Sciatica: Pain in the distribution as you suggested describes the pattern of the nerve that travels in the leg called the sciatic nerve. The sciatic nerve is not the cause of the pain source, it is the result of an irritated nerve typically in the lumbar spine (low back) which are caused by herniated disks, spinal stenosis or degenerative disc disease requiring further evaluation by a spine specialist. ...Read moreSee 2 more doctor answers
Sure: Happens all the time.Get a more detailed answer ›
PM;R physician: Seek out an interventional pm;r (or anesthesia) pain physician. It's really not that difficult to diagnose lumbar radiculopathy, though it takes someone with knowledge of all the other possible conditions that can mimic lumbar radic to know for sure that your pain is actually coming from a pinching/irritation of a nerve in the back. Physical exam and possibly MRI is needed. ...Read more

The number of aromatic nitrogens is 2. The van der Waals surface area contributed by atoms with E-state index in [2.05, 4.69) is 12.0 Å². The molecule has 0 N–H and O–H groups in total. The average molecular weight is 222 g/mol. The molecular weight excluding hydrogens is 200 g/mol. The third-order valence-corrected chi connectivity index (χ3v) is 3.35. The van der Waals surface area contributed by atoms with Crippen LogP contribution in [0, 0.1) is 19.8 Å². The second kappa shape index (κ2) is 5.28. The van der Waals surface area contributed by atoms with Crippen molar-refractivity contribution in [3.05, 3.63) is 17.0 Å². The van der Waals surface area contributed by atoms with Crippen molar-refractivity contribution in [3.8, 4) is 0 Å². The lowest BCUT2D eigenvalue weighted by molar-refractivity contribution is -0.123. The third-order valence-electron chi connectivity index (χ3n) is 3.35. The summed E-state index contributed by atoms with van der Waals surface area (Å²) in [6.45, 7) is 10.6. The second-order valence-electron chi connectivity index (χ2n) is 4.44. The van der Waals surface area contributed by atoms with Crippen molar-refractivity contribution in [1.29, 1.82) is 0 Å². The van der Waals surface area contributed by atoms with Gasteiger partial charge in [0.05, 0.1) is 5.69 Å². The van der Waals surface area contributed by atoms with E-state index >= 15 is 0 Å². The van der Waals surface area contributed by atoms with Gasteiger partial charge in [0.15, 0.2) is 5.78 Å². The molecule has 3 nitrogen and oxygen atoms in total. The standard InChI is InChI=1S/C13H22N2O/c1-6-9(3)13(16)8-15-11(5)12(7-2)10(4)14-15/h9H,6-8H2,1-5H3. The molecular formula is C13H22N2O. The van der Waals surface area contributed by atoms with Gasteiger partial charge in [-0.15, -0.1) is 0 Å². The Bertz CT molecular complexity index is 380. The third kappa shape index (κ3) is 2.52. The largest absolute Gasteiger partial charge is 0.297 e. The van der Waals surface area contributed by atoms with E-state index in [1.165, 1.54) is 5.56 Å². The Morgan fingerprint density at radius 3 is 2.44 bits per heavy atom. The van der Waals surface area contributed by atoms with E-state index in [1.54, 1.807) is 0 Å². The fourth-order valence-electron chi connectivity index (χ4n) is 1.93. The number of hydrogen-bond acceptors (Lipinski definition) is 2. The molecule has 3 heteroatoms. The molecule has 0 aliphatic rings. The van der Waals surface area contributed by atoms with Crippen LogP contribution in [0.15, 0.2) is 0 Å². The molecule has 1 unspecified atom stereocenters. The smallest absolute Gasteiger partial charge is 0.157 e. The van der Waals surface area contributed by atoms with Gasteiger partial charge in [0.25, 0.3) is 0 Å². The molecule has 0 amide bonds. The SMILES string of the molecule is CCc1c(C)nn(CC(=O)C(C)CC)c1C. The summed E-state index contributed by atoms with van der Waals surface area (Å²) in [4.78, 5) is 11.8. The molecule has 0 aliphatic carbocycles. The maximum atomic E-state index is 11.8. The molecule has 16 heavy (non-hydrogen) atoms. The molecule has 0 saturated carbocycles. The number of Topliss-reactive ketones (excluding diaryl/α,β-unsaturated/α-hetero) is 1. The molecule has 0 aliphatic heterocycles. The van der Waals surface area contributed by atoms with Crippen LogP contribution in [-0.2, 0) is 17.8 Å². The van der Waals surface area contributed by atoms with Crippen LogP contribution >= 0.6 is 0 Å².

If not properly treated, how does cervical and lumbar radiculopathy progress, or does it? Could it lead to permanent damage or disability?
It depends: This is very difficult to answer as it depends on what the cause of your radiculopathies are. They do tend to resolve with time without significant intervention but there are some cases where permanent damage/disability can occur - this tends to be the more rare outcome. Your best bet is to review this with a spine surgeon, for a more detailed review. ...Read more
Is lumbar radiculopathy 4 life? Pain for weeks, ease up awhile, only to return again. No disc problem nor childbirth. What cause pain come/go?
Lumbar radiculopathy: is it a life long problem, will pain come abc go, or will it get better? Is it safe to lift things? Any info I should know?
So: Lumbar radiculopathy at your age, is likely associated to herniated disc. Typically these will have episodes of exacerbation and times of relief. Keeping a strong core may help. Traction also. Learn how to correctly lift objects. ( with knees instead of back) if persistent, consider MRI because sometimes surgery is needed, or localized blocks by pain management. ...Read more